The Politics of Doors
With every doorway, decisions.
Accept, deny. Turn.
How to resist the ajar,
the barely closed?
Is what emerges
expelled or escaped,
free or released?
Resistant as always,
pause to inhale.
A return to that
time when silence
reigned. The neighbor’s
guinea fowl have long
departed, but three cedars
drop needles in the driveway
even as reluctant growth
pushes out from the oaks’
limbs. Nothing circles
below the clouds, no
roosters crow. Feeders
hang still and empty.
The wrens remain
cloistered. You read
these events as separate
birdless chapters, all
hushed in the dappled
air, passages carried
yet confined by nearly
suspended from the
persimmon tree. You admit
a status as sentient
protein, one meal among
many, while you rest
the soft ticking
of eighteen eager
on the porch screen.
“After Before” first appeared here in December 2015.
Heather Curran, teacher extraordinaire, tells us why she’s not taking a gun to school.
I went into teaching because I am relatively non-confrontational. Now, talk to my brother and he’ll tell you that I started everything when we were children. That’s probably correct. I can’t remember. Doesn’t matter. I’m not a kid anymore.
I’m an almost 46 year-old woman with two biological children and at least a hundred adopted. I believe in compassion and goodness. I believe in random acts of kindness. I believe in saying my mind when I see something or someone beautiful. I know that this might be weird. But if I see a beautiful person, I am going to say something. We live in a world saturated with unkindess, or at least we could. But not on my watch. Not in my corner.
I just finished teaching the Holocaust. I made a point of talking about people who chose compassion and goodness over atrocity and evil. My biggest regret right…
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You Are the Wind That Trusted
The barriers I could not place, the incomplete lines and unmouthed
verbs registered in stone, saying I am here,
as if taw were born in evil, and not the fruit of the need to mark.
At what velocity must sand scour these walls to obliterate the hand’s
intent? How may we gauge design? Galileo’s thermoscope
crudely measured temperature variation, but in 1612 Santorio added a numerical scale.
For centuries, T did not produce a miniscule and stood tall in its singular representation.
Hydrated iron oxide, mixed with bone marrow and charcoal, yields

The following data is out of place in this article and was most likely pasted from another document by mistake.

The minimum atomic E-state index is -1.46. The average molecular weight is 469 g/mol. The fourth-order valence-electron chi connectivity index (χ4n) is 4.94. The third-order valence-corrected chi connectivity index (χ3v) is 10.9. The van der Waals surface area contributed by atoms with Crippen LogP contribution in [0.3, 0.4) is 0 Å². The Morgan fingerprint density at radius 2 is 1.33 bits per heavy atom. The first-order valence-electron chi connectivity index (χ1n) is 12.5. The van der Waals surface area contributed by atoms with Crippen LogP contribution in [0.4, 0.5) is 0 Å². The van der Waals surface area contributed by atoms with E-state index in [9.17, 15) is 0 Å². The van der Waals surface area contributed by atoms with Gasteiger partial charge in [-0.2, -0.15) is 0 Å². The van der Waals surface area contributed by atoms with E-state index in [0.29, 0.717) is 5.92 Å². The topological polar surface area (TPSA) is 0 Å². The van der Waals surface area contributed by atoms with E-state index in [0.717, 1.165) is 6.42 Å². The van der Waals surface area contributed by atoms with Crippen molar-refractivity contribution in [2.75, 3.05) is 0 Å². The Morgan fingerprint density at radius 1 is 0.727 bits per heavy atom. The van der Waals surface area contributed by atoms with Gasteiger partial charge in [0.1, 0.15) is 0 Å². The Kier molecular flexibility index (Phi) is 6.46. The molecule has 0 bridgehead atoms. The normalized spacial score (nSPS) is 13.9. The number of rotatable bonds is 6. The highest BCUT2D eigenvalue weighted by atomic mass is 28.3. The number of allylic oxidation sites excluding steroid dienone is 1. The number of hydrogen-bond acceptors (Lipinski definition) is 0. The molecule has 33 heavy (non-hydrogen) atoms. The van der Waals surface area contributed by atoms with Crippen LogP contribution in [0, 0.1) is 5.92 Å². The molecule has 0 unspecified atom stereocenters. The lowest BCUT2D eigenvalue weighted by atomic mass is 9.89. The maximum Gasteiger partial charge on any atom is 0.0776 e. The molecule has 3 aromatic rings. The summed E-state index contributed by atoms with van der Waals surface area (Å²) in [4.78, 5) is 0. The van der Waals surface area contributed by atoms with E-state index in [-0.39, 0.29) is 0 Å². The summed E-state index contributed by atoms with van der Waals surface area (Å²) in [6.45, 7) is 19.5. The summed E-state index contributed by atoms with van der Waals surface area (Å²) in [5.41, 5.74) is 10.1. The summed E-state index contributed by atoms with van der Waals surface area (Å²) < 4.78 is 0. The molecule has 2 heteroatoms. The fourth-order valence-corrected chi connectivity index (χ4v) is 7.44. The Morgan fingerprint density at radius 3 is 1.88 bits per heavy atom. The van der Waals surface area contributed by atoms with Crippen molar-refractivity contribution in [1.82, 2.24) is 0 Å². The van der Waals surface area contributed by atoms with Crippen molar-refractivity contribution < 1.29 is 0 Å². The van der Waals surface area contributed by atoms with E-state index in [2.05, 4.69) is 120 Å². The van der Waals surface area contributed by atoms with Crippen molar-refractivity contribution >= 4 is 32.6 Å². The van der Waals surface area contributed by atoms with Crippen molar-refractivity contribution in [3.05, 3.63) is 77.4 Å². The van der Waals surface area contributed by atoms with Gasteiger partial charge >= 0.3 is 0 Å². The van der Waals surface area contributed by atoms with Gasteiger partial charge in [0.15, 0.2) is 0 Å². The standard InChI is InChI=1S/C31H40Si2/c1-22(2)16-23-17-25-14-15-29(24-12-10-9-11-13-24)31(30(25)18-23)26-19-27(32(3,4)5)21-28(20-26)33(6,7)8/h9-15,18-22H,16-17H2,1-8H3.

ochre, a formula that predates writing.
Development, not invention.
T’s varying structure may be one of sequence and slippage.
Thermoscopes were open ended tubes dependent upon air pressure.
Celsius originally proposed a scale with 0 at the boiling point.
A cruciform. The capped spike. Blended tongues.
Complexity intrudes with every step: smoke-darkened ceiling.
This appeared on the blog in February 2016. A slightly different version appeared in Otolith in fall 2013.
In Praise of Darkness
Night falls, but day
breaks. A raw deal,
no doubt, but fairness
applies itself unevenly. Who
chooses weeds over
lies, flowers over truth?
Last night’s rain fell, too,
but didn’t crack the drought.
Again, we think injustice!
Again, we consider falls.
“In Praise of Darkness” last appeared here in March, 2016, and is included in my chapbook If Your Matter Could Reform.
My poems “Bent” and “Because You Cook” have been published in Ristau: A Journal of Being, available for purchase here. A great deal for $3!
Memory and Closets
She came with the house.
A skull, spinal column, ribcage, tibia,
scapula – the list goes on, not quite to 206,
even including an extra lumbar vertebra.
Edna (long story) attended Halloween parties
and convivial gatherings, dressed in finery.
Silk suited her best, with linen falling just
behind. And hats! That green fedora,
like a parrot perched on a smiling egg,
never spoke, but stirred the conversation.
Old boots, worn left heel explaining the damaged meniscus.
Portable record player. Scratched vinyl.
Shopping bag of VHS tapes. Two empty scotch bottles.
The 30-year old suit that hasn’t been worn in 28 years.
Yellowed newspaper clippings of diet recipes.
The lost carton of wrapping paper.
A cheap guitar case, sans guitar.
If memory could speak, what would it not say?
Who else has rubbed this dust across his skin?
Only death is irrevocable.
In this darkness I find you.
Fearing withdrawal, we grow closer.
Things, and more things.
Everything we need travels with us.
* * *
This was originally drafted during the August 2016 Tupelo Press 30-30 challenge, and subsequently published in Quiet Letter in April 2017. It’s original title, sponsored by Darryl Williams, was “Cleaning Out Closets in Anticipation of Moving Closer to Children.”